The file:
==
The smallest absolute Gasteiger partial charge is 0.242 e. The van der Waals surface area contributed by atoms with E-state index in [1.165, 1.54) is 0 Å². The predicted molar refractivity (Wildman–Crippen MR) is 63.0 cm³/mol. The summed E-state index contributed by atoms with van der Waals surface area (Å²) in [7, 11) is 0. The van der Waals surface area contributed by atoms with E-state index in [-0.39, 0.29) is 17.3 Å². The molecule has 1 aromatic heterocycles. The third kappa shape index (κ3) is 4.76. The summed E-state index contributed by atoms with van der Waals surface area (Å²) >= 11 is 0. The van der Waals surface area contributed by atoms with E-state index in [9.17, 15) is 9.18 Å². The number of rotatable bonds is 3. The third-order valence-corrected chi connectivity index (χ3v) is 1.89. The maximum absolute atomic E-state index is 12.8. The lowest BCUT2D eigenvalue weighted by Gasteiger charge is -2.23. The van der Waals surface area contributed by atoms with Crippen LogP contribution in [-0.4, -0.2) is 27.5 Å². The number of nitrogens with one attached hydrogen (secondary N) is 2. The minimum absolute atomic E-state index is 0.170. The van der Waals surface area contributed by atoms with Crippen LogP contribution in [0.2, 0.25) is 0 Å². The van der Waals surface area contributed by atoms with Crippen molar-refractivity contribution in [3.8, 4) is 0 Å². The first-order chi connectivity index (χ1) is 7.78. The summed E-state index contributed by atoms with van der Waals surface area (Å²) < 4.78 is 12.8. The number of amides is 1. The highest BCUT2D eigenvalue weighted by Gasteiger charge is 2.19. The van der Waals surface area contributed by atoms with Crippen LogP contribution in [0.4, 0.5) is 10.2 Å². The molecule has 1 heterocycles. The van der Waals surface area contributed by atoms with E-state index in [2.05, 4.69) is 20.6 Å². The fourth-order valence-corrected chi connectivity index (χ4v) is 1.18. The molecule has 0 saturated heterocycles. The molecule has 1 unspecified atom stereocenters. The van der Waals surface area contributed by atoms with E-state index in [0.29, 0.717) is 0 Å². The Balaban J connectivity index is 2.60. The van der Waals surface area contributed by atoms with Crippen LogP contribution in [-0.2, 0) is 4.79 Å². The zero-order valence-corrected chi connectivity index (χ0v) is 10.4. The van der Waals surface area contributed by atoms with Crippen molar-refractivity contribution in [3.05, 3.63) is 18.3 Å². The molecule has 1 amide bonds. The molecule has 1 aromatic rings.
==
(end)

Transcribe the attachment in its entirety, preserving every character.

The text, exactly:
The smallest absolute Gasteiger partial charge is 0.242 e. The van der Waals surface area contributed by atoms with E-state index in [1.165, 1.54) is 0 Å². The predicted molar refractivity (Wildman–Crippen MR) is 63.0 cm³/mol. The summed E-state index contributed by atoms with van der Waals surface area (Å²) in [7, 11) is 0. The van der Waals surface area contributed by atoms with E-state index in [-0.39, 0.29) is 17.3 Å². The molecule has 1 aromatic heterocycles. The third kappa shape index (κ3) is 4.76. The summed E-state index contributed by atoms with van der Waals surface area (Å²) >= 11 is 0. The van der Waals surface area contributed by atoms with E-state index in [9.17, 15) is 9.18 Å². The number of rotatable bonds is 3. The third-order valence-corrected chi connectivity index (χ3v) is 1.89. The maximum absolute atomic E-state index is 12.8. The lowest BCUT2D eigenvalue weighted by Gasteiger charge is -2.23. The van der Waals surface area contributed by atoms with Crippen LogP contribution in [-0.4, -0.2) is 27.5 Å². The number of nitrogens with one attached hydrogen (secondary N) is 2. The minimum absolute atomic E-state index is 0.170. The van der Waals surface area contributed by atoms with Crippen LogP contribution in [0.2, 0.25) is 0 Å². The van der Waals surface area contributed by atoms with Crippen molar-refractivity contribution in [3.8, 4) is 0 Å². The first-order chi connectivity index (χ1) is 7.78. The summed E-state index contributed by atoms with van der Waals surface area (Å²) < 4.78 is 12.8. The number of amides is 1. The highest BCUT2D eigenvalue weighted by Gasteiger charge is 2.19. The van der Waals surface area contributed by atoms with Crippen LogP contribution in [0.4, 0.5) is 10.2 Å². The molecule has 1 heterocycles. The van der Waals surface area contributed by atoms with E-state index in [2.05, 4.69) is 20.6 Å². The fourth-order valence-corrected chi connectivity index (χ4v) is 1.18. The molecule has 0 saturated heterocycles. The molecule has 1 unspecified atom stereocenters. The van der Waals surface area contributed by atoms with E-state index in [0.29, 0.717) is 0 Å². The Balaban J connectivity index is 2.60. The van der Waals surface area contributed by atoms with Crippen LogP contribution in [-0.2, 0) is 4.79 Å². The zero-order valence-corrected chi connectivity index (χ0v) is 10.4. The van der Waals surface area contributed by atoms with Crippen molar-refractivity contribution in [3.05, 3.63) is 18.3 Å². The molecule has 1 amide bonds. The molecule has 1 aromatic rings.